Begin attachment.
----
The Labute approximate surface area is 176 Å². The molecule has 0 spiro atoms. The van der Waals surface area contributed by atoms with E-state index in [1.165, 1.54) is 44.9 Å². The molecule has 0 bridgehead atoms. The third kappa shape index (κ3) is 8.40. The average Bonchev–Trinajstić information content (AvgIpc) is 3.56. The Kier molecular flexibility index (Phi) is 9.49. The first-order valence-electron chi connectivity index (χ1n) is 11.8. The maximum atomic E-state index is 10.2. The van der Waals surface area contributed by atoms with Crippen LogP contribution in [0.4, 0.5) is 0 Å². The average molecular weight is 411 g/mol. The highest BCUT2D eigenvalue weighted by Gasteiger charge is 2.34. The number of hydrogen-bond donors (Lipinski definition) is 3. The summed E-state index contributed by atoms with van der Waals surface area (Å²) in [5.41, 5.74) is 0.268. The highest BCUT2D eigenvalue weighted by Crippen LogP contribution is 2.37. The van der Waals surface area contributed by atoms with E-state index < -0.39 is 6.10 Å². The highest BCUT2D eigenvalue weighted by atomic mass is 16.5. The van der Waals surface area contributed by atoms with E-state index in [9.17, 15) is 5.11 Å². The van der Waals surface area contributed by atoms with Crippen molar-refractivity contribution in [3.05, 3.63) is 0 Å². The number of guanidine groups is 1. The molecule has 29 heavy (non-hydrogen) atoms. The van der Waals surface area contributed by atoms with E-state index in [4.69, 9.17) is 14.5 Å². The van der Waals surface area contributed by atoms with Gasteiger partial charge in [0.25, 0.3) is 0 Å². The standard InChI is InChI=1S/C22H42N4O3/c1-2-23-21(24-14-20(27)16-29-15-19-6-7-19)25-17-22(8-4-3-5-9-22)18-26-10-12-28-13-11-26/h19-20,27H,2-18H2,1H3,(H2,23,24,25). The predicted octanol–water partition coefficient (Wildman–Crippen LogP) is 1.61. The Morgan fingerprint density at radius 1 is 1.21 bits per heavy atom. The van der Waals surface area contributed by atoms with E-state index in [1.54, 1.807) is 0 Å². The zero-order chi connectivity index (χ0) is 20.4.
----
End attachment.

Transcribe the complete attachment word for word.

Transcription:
The Labute approximate surface area is 176 Å². The molecule has 0 spiro atoms. The van der Waals surface area contributed by atoms with E-state index in [1.165, 1.54) is 44.9 Å². The molecule has 0 bridgehead atoms. The third kappa shape index (κ3) is 8.40. The average Bonchev–Trinajstić information content (AvgIpc) is 3.56. The Kier molecular flexibility index (Phi) is 9.49. The first-order valence-electron chi connectivity index (χ1n) is 11.8. The maximum atomic E-state index is 10.2. The van der Waals surface area contributed by atoms with Crippen LogP contribution in [0.4, 0.5) is 0 Å². The average molecular weight is 411 g/mol. The highest BCUT2D eigenvalue weighted by Gasteiger charge is 2.34. The number of hydrogen-bond donors (Lipinski definition) is 3. The summed E-state index contributed by atoms with van der Waals surface area (Å²) in [5.41, 5.74) is 0.268. The highest BCUT2D eigenvalue weighted by Crippen LogP contribution is 2.37. The van der Waals surface area contributed by atoms with E-state index < -0.39 is 6.10 Å². The highest BCUT2D eigenvalue weighted by atomic mass is 16.5. The van der Waals surface area contributed by atoms with E-state index in [9.17, 15) is 5.11 Å². The van der Waals surface area contributed by atoms with Crippen molar-refractivity contribution in [3.05, 3.63) is 0 Å². The number of guanidine groups is 1. The molecule has 29 heavy (non-hydrogen) atoms. The van der Waals surface area contributed by atoms with E-state index in [4.69, 9.17) is 14.5 Å². The van der Waals surface area contributed by atoms with Gasteiger partial charge in [0.25, 0.3) is 0 Å². The standard InChI is InChI=1S/C22H42N4O3/c1-2-23-21(24-14-20(27)16-29-15-19-6-7-19)25-17-22(8-4-3-5-9-22)18-26-10-12-28-13-11-26/h19-20,27H,2-18H2,1H3,(H2,23,24,25). The predicted octanol–water partition coefficient (Wildman–Crippen LogP) is 1.61. The Morgan fingerprint density at radius 1 is 1.21 bits per heavy atom. The van der Waals surface area contributed by atoms with E-state index in [1.54, 1.807) is 0 Å². The zero-order chi connectivity index (χ0) is 20.4.